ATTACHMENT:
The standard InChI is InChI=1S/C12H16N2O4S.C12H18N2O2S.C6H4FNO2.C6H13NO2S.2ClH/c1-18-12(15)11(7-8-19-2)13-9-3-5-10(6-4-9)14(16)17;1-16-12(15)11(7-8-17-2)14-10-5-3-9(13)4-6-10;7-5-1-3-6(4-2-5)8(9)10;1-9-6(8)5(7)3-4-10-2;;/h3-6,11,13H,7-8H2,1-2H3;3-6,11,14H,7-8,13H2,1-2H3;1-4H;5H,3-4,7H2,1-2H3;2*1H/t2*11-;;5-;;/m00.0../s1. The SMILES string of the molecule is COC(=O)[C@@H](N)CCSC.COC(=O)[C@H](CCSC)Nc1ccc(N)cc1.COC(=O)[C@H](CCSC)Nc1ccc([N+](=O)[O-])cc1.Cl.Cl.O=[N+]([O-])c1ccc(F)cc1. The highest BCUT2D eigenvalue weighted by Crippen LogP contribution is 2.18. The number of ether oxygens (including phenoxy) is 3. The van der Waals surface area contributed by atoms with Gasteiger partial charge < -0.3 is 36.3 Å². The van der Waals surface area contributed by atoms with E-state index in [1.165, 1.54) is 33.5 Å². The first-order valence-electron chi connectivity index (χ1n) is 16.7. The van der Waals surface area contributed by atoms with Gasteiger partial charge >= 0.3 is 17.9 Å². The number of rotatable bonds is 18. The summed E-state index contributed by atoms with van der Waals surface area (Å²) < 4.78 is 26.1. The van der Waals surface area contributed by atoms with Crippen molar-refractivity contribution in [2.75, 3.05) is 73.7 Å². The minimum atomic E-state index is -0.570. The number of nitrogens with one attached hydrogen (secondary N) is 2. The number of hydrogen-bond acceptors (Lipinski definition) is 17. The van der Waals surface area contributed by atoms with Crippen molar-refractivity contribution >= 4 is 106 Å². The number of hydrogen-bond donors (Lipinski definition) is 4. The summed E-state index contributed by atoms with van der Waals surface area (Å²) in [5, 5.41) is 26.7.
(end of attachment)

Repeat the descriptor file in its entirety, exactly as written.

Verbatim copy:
The standard InChI is InChI=1S/C12H16N2O4S.C12H18N2O2S.C6H4FNO2.C6H13NO2S.2ClH/c1-18-12(15)11(7-8-19-2)13-9-3-5-10(6-4-9)14(16)17;1-16-12(15)11(7-8-17-2)14-10-5-3-9(13)4-6-10;7-5-1-3-6(4-2-5)8(9)10;1-9-6(8)5(7)3-4-10-2;;/h3-6,11,13H,7-8H2,1-2H3;3-6,11,14H,7-8,13H2,1-2H3;1-4H;5H,3-4,7H2,1-2H3;2*1H/t2*11-;;5-;;/m00.0../s1. The SMILES string of the molecule is COC(=O)[C@@H](N)CCSC.COC(=O)[C@H](CCSC)Nc1ccc(N)cc1.COC(=O)[C@H](CCSC)Nc1ccc([N+](=O)[O-])cc1.Cl.Cl.O=[N+]([O-])c1ccc(F)cc1. The highest BCUT2D eigenvalue weighted by Crippen LogP contribution is 2.18. The number of ether oxygens (including phenoxy) is 3. The van der Waals surface area contributed by atoms with Gasteiger partial charge < -0.3 is 36.3 Å². The van der Waals surface area contributed by atoms with E-state index in [1.165, 1.54) is 33.5 Å². The first-order valence-electron chi connectivity index (χ1n) is 16.7. The van der Waals surface area contributed by atoms with Gasteiger partial charge >= 0.3 is 17.9 Å². The number of rotatable bonds is 18. The summed E-state index contributed by atoms with van der Waals surface area (Å²) < 4.78 is 26.1. The van der Waals surface area contributed by atoms with Crippen molar-refractivity contribution in [2.75, 3.05) is 73.7 Å². The minimum atomic E-state index is -0.570. The number of nitrogens with one attached hydrogen (secondary N) is 2. The number of hydrogen-bond acceptors (Lipinski definition) is 17. The van der Waals surface area contributed by atoms with Crippen molar-refractivity contribution >= 4 is 106 Å². The number of hydrogen-bond donors (Lipinski definition) is 4. The summed E-state index contributed by atoms with van der Waals surface area (Å²) in [5, 5.41) is 26.7.